Lazing in the shade of the mulberry tree, I notice that the afternoon air is full of movement, though. Dozens of insects, of all sizes, dart and hover and sweep. They, at least, so not partake of the general torpor. They share the air with drifting seed pods carried along by the breeze. I watch the next crop of dandelions settle on the lawn Also, I notice thin flashes of light here and there. Strands of spider silk, streaming out from bushes and twigs and telephone wires. There are dozens of them. Someone else is busy. Between two telephone wires, several of these strands hung close together ripple and flutter, appear and vanish, like the ghost of a banner.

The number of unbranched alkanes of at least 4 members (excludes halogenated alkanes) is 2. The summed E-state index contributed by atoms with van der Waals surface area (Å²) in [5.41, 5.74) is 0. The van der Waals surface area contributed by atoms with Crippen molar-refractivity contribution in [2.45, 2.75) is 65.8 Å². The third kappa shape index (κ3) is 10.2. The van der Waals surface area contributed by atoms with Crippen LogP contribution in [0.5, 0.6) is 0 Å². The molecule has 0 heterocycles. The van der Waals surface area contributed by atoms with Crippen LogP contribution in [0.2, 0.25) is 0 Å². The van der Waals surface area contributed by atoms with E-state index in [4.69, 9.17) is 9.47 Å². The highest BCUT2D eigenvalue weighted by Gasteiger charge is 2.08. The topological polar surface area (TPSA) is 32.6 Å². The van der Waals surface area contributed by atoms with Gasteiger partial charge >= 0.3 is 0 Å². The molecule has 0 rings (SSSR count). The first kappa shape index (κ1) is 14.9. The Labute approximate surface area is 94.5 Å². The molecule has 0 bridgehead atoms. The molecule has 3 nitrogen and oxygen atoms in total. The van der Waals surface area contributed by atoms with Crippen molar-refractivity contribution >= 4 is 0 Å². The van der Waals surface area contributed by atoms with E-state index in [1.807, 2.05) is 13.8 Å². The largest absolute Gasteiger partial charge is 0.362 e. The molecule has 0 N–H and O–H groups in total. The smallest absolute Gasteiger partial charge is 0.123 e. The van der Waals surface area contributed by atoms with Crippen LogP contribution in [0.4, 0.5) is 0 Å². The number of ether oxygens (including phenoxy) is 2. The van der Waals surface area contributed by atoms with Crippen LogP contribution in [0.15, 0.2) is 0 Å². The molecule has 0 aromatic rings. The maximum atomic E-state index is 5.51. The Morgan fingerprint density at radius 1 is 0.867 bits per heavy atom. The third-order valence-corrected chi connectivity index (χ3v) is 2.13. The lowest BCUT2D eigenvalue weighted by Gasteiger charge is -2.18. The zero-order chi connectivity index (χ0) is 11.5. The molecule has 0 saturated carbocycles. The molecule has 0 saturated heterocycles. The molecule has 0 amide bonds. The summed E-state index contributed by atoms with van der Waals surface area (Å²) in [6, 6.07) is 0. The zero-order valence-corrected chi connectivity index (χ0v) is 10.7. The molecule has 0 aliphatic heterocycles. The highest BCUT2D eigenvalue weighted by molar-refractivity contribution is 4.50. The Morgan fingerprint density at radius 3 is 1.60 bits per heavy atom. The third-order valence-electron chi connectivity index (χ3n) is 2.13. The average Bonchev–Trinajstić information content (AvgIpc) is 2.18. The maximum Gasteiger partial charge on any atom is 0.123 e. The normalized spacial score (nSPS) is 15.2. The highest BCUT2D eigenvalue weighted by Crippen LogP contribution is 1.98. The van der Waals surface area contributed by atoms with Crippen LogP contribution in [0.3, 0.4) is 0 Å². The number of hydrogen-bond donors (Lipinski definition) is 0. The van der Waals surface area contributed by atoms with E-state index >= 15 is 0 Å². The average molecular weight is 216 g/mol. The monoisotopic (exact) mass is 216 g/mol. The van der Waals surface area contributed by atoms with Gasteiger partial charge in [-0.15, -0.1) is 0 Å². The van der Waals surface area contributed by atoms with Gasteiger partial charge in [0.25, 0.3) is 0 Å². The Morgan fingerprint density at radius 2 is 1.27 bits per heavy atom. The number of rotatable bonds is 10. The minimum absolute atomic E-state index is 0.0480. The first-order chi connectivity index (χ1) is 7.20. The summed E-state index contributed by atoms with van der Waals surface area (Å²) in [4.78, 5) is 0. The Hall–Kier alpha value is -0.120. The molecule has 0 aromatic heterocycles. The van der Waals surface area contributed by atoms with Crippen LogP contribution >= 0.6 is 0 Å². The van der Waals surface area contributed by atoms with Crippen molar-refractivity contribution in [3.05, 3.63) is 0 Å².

Across the street, a long row of rose bushes is now in full bloom, covered thickly in pink blossoms. Soon, the deer will come to snack on them. Closer by, I see that the flowers of the lilac bush, and the lilies and camellias, have all dried to various shades of brown. Even spring must have its reminders of death and decay. As the sun declines behind the grove of trees to the west, and the pines stand out dark against bright sky, the light falls through their branches and sets the understory of smaller trees aglow. The spider silk will blow away, the insects will vanish, the deer will come and eat the roses, and other days will come when it will all happen again, but never quite the same.